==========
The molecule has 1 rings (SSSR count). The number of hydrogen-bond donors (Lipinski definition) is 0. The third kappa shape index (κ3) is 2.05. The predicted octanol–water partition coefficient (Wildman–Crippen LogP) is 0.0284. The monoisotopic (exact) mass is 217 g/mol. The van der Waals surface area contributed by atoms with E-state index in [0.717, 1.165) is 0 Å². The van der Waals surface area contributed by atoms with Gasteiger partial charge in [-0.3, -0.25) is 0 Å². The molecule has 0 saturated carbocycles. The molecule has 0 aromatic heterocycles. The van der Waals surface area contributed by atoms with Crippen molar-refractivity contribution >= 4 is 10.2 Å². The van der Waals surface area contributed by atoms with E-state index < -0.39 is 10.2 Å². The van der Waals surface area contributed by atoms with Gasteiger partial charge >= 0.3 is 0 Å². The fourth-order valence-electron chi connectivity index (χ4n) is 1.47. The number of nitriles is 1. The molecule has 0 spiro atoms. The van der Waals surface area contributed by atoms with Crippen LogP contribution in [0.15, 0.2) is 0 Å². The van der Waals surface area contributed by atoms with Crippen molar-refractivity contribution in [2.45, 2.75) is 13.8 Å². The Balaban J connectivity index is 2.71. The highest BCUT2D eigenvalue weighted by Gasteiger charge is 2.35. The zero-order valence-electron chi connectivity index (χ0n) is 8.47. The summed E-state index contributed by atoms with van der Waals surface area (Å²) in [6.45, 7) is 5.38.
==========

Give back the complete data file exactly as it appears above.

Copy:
The molecule has 1 rings (SSSR count). The number of hydrogen-bond donors (Lipinski definition) is 0. The third kappa shape index (κ3) is 2.05. The predicted octanol–water partition coefficient (Wildman–Crippen LogP) is 0.0284. The monoisotopic (exact) mass is 217 g/mol. The van der Waals surface area contributed by atoms with E-state index in [0.717, 1.165) is 0 Å². The van der Waals surface area contributed by atoms with Gasteiger partial charge in [-0.3, -0.25) is 0 Å². The molecule has 0 saturated carbocycles. The molecule has 0 aromatic heterocycles. The van der Waals surface area contributed by atoms with Crippen molar-refractivity contribution >= 4 is 10.2 Å². The van der Waals surface area contributed by atoms with E-state index < -0.39 is 10.2 Å². The van der Waals surface area contributed by atoms with Gasteiger partial charge >= 0.3 is 0 Å². The fourth-order valence-electron chi connectivity index (χ4n) is 1.47. The number of nitriles is 1. The molecule has 0 spiro atoms. The van der Waals surface area contributed by atoms with Crippen LogP contribution in [0.15, 0.2) is 0 Å². The van der Waals surface area contributed by atoms with Crippen molar-refractivity contribution in [2.45, 2.75) is 13.8 Å². The Balaban J connectivity index is 2.71. The highest BCUT2D eigenvalue weighted by Gasteiger charge is 2.35. The zero-order valence-electron chi connectivity index (χ0n) is 8.47. The summed E-state index contributed by atoms with van der Waals surface area (Å²) in [6.45, 7) is 5.38.